By Michaela Riva Gaaserud, CEO Frameless Technologies, a Mid-Atlantic Marketing Summit Sponsor:

Virtual reality (VR) is making headlines worldwide. McDonalds, Jim Beam, Lufthansa, and the New York Times are examples of brands jumping into VR and everyday it looks less and less like a leap of faith.

Consider the billions already invested in VR. Facebook became the poster child for VR development in 2014 with its $2 billion purchase of the Oculus Rift. Since then, major players such as Sony, Microsoft, HTC, and Apple have joined the VR movement in a spending spree that’s reached fever pitch. In fact, some estimates put the VR market at $150 billion by 2020.

This is all fine and dandy for the big guys, but what does it mean for the rest of us? Many marketers are asking, “How do I get into VR?” and “is now the time?”

The answer boils down to one key element of VR – how it is consumed by the user.

Lets first define VR. Simply put, it is technology that allows you to experience something without actually being there. Connecting with your audience through VR is personal and powerful. As such, most press focuses on developments in virtual experiences that one-up yesterday’s break-through. Few address most companies’ main concern, “How can I use VR to reach my audience and differentiate me?”

Most people don’t currently own a VR headset, so how can we use VR to market? The gap in VR content development and the ability to widely consume it is bridged by a range of products that enable businesses to effectively integrate VR into their current marketing strategy.

On one end of the spectrum are 360-degree online tours that enable audiences to get a sense of place by scrolling up, down, and all around for an engaging experience on a desktop or laptop. The next level of VR takes advantage of features present in most mobile devices such as orientation tracking. This content allows viewers to physically move a mobile device to see what is around them in a virtual scene. These two levels are affordable and effective for reaching a wide audience since they don’t require specific VR equipment and are distributed online.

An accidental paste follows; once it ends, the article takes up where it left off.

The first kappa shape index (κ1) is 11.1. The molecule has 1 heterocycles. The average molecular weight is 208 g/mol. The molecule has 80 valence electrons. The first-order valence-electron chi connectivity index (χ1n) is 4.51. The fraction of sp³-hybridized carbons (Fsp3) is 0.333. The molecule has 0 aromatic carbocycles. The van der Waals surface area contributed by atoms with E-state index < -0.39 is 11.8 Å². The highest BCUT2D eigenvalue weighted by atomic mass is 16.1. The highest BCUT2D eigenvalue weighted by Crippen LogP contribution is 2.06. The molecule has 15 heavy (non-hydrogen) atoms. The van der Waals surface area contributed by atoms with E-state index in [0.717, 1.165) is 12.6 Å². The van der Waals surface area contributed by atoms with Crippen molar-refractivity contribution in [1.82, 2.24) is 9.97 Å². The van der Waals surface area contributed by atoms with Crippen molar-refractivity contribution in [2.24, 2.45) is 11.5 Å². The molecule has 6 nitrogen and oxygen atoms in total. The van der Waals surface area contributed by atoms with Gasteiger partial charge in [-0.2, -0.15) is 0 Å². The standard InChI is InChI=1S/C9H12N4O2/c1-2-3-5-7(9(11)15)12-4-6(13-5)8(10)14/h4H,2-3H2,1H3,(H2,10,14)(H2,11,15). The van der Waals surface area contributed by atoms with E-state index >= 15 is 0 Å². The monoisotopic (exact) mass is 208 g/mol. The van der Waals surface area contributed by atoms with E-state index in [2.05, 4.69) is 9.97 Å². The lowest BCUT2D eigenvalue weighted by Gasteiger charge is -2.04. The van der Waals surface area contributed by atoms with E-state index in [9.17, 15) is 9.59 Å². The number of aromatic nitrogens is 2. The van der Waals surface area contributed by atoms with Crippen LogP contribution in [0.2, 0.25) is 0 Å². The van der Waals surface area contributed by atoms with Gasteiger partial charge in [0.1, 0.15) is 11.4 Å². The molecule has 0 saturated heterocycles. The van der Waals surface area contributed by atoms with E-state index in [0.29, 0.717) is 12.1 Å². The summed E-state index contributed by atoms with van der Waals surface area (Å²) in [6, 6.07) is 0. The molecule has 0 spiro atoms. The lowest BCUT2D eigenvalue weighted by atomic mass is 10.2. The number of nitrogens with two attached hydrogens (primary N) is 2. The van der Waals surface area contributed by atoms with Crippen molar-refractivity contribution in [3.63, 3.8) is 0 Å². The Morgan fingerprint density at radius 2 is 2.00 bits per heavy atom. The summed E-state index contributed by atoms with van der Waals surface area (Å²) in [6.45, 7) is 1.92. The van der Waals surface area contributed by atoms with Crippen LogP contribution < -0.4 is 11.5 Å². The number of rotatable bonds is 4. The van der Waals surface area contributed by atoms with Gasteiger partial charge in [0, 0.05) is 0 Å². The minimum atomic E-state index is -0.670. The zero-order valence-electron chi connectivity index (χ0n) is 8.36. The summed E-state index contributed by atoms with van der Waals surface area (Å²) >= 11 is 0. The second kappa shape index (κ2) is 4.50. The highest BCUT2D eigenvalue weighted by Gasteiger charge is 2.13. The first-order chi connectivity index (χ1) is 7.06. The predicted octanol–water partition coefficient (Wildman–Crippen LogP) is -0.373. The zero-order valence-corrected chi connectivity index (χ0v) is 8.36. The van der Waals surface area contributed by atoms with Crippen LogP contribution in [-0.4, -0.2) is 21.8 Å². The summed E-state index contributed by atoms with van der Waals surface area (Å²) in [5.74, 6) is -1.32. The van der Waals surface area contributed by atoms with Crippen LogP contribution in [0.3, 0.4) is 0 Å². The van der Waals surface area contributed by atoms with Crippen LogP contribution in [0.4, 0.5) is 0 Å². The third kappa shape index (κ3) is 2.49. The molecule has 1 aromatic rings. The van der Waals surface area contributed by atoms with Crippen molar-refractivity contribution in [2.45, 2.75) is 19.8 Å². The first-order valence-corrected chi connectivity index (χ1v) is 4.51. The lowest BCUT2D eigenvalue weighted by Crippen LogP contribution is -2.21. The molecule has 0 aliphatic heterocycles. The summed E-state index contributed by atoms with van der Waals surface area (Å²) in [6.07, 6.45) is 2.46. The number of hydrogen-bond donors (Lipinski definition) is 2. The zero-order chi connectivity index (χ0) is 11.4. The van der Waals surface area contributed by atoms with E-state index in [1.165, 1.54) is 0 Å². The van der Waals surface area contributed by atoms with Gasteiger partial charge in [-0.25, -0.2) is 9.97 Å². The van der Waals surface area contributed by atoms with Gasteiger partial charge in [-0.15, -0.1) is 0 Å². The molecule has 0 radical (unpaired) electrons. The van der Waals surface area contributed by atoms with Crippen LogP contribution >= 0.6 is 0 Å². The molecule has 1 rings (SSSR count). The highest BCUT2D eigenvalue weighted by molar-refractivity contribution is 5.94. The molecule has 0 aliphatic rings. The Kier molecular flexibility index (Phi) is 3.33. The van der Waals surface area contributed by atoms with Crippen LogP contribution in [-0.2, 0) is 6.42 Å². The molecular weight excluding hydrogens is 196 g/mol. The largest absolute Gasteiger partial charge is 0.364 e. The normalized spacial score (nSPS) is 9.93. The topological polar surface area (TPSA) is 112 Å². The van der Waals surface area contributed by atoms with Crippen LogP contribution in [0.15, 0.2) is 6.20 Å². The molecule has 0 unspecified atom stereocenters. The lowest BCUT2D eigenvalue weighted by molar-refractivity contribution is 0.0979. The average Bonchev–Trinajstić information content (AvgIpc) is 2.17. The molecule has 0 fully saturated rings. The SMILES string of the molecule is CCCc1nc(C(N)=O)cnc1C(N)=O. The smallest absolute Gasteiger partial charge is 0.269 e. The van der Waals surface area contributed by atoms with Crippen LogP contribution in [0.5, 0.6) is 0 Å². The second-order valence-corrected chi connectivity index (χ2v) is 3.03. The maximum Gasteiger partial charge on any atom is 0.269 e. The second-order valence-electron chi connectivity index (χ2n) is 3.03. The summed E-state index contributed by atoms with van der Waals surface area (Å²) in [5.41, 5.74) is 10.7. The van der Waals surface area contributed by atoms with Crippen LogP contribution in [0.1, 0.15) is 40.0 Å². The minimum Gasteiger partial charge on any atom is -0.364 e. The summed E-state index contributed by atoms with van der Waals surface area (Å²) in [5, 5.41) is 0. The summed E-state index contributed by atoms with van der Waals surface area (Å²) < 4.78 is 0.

A step beyond, VR content can be viewed in branded cardboard viewers. The View-Master children’s toy may be its great uncle, but cardboard viewers allow audiences to access more compelling VR in conjunction with a smartphone. The experience is best suited for a targeted audience when it is practical to distribute the viewers (conferences, meetings, or a mail campaign).

The full virtual reality headset experience is at the high end of the spectrum. This fully immersive experience is the most impactful since it virtually transports your audience into a story where they are held captive to your message. It is perfect for one-on-one marketing at trade shows and onsite.

So the good news is that forward thinking companies who want to differentiate themselves now through virtual reality can do so without making a Mark Zuckerberg sized investment. With a little understanding of the current options available, you can easily “wow” your audience and tell a great story in the process.

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